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Rapid reprogramming of epigenetic and transcriptional profiles in mammalian culture systems.
Linköping University, Department of Clinical and Experimental Medicine, Division of Clinical Sciences. Linköping University, Faculty of Health Sciences. MRC Human Genetics Unit, Institute of Genetics and Molecular Medicine, Western General Hospital, Crewe Road, Edinburgh EH4 2XU, UK. (Centre for Individualised Medicine)
MRC Human Genetics Unit, Institute of Genetics and Molecular Medicine, Western General Hospital, Crewe Road, Edinburgh EH4 2XU, UK.
MRC Human Genetics Unit, Institute of Genetics and Molecular Medicine, Western General Hospital, Crewe Road, Edinburgh EH4 2XU, UK.
MRC Human Genetics Unit, Institute of Genetics and Molecular Medicine, Western General Hospital, Crewe Road, Edinburgh EH4 2XU, UK.
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2015 (English)In: Genome Biology, ISSN 1465-6906, E-ISSN 1474-760X, Vol. 16, 11- p.Article in journal (Refereed) Published
Abstract [en]

BackgroundThe DNA methylation profile of mammalian cell lines differs from the primary tissue from which they were derived, exhibiting increasing divergence from the in vivo methylation profile with extended time in culture. Few studies have directly examined the initial epigenetic and transcriptional consequences of adaptation of primary mammalian cells to culture, and the potential mechanisms through which this epigenetic dysregulation occurs is unknown.ResultsWe demonstrate that adaptation of mouse embryonic fibroblast, MEFS, to cell culture results in a rapid reprogramming of epigenetic and transcriptional states. We observed global 5-hydroxymethylcytosine (5hmC) erasure within three days of culture initiation. Loss of genic 5hmC was independent of global 5-methylcytosine (5mC) levels and could be partially rescued by addition of Vitamin C. Significantly, 5hmC loss was not linked to concomitant changes in transcription. Discrete promoter-specific gains of 5mC were also observed within seven days of culture initiation. Against this background of global 5hmC loss we identified a handful of developmentally important genes that maintained their 5hmC profile in culture, including the imprinted loci Gnas and H19. Similar outcomes were identified in the adaption of CD4+ T-cells to culture.ConclusionsWe report a dramatic and novel consequence of adaptation of mammalian cells to culture in which global loss of 5hmC occurs; suggesting rapid concomitant loss of methylcytosine dioxygenase activity. The observed epigenetic and transcriptional re-programming occurs much earlier than previously assumed, and has significant implications for the use of cell lines as faithful mimics of in vivo epigenetic and physiological processes.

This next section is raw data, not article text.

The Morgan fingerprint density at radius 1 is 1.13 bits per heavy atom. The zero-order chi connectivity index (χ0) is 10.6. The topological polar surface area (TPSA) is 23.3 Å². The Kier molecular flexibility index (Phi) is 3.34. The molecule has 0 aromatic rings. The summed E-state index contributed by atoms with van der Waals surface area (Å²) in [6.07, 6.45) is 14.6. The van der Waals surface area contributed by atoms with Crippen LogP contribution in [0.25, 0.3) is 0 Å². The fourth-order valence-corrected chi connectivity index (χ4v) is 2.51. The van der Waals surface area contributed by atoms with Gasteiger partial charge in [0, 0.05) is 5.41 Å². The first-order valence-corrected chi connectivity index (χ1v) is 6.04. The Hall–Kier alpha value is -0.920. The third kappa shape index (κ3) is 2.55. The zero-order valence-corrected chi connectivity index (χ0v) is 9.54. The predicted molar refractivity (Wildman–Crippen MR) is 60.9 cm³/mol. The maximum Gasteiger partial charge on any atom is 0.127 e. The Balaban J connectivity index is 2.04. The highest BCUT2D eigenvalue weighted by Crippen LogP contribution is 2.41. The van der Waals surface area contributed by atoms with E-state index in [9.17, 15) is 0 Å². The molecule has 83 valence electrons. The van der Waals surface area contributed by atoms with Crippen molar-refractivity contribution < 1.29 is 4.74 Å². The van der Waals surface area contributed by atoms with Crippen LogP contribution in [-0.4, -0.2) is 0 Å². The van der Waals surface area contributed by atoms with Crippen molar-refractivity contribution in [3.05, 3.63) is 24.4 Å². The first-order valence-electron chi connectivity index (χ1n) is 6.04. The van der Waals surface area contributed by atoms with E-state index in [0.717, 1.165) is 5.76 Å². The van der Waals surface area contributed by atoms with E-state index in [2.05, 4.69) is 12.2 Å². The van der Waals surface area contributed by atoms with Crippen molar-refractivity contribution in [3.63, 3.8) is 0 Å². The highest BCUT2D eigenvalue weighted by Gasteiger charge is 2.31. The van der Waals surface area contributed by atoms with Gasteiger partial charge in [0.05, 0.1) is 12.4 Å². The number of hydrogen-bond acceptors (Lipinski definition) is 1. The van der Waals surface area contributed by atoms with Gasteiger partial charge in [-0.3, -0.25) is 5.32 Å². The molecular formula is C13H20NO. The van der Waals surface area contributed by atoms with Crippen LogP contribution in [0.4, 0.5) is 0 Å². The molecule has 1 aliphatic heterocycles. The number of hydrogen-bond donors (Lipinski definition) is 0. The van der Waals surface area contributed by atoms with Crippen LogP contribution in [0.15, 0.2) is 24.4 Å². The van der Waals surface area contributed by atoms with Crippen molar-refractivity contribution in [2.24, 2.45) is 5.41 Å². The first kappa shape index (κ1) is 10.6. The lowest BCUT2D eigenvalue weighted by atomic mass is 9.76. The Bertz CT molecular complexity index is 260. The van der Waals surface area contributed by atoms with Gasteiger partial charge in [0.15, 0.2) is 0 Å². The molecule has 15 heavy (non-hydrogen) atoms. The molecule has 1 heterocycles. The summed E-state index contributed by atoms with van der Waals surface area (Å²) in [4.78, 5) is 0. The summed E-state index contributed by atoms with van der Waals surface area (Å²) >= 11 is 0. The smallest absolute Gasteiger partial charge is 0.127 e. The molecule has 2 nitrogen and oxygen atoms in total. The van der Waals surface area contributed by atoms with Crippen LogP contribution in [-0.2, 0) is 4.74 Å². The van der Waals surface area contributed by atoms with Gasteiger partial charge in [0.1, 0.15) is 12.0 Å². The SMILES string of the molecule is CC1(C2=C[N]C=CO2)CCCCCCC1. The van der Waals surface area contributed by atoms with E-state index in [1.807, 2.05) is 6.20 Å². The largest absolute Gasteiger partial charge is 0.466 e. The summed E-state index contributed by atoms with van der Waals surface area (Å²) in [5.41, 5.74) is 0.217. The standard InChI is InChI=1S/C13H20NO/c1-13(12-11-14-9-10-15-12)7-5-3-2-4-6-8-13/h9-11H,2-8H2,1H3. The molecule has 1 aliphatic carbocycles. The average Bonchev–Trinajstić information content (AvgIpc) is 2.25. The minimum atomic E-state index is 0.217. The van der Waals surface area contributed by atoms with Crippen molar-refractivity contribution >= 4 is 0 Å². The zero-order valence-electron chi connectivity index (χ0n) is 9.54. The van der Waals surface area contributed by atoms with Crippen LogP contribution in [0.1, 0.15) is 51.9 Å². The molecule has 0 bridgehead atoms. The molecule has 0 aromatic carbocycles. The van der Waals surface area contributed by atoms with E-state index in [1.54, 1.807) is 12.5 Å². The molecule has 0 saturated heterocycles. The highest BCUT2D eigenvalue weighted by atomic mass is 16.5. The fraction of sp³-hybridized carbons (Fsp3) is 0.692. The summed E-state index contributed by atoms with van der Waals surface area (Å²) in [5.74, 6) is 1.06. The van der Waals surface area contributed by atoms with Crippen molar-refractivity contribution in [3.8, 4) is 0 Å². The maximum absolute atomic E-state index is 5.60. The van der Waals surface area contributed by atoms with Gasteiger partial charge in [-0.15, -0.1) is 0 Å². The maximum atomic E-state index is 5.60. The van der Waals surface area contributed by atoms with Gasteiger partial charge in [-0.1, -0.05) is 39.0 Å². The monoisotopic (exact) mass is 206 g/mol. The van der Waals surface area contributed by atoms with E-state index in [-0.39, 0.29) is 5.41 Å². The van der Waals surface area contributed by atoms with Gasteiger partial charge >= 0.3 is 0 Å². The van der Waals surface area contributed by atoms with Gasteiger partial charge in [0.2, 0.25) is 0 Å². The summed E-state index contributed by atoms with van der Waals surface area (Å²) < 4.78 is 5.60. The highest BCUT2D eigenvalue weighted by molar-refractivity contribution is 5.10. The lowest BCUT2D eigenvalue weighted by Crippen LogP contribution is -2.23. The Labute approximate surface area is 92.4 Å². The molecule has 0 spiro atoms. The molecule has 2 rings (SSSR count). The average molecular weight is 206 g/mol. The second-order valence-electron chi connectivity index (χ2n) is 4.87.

Place, publisher, year, edition, pages
BioMed Central, 2015. Vol. 16, 11- p.
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Other Clinical Medicine
Identifiers
URN: urn:nbn:se:liu:diva-115295DOI: 10.1186/s13059-014-0576-yISI: 000351819300001PubMedID: 25648825OAI: oai:DiVA.org:liu-115295DiVA: diva2:794706
Note

We thank Professors Adrian Bird and Nicholas Hastie for their comments on our manuscript. JT and RO are funded by IMI-MARCAR (under grant agreement number (115001) (MARCAR project)). Work in RM's lab is supported by the MRC, IMI-MARCAR and the BBSRC. This work in RM's lab was also initially funded by the Breakthrough Breast Cancer charity. Work in MB's lab was supported by Linkoping University strategic research funding and the Ake Wibergs fund (3772738). Work in SP's lab is supported by the BBSRC.

Available from: 2015-03-12 Created: 2015-03-12 Last updated: 2017-12-04Bibliographically approved

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Nestor, Colm ELentini, AntonioBenson, Mikael

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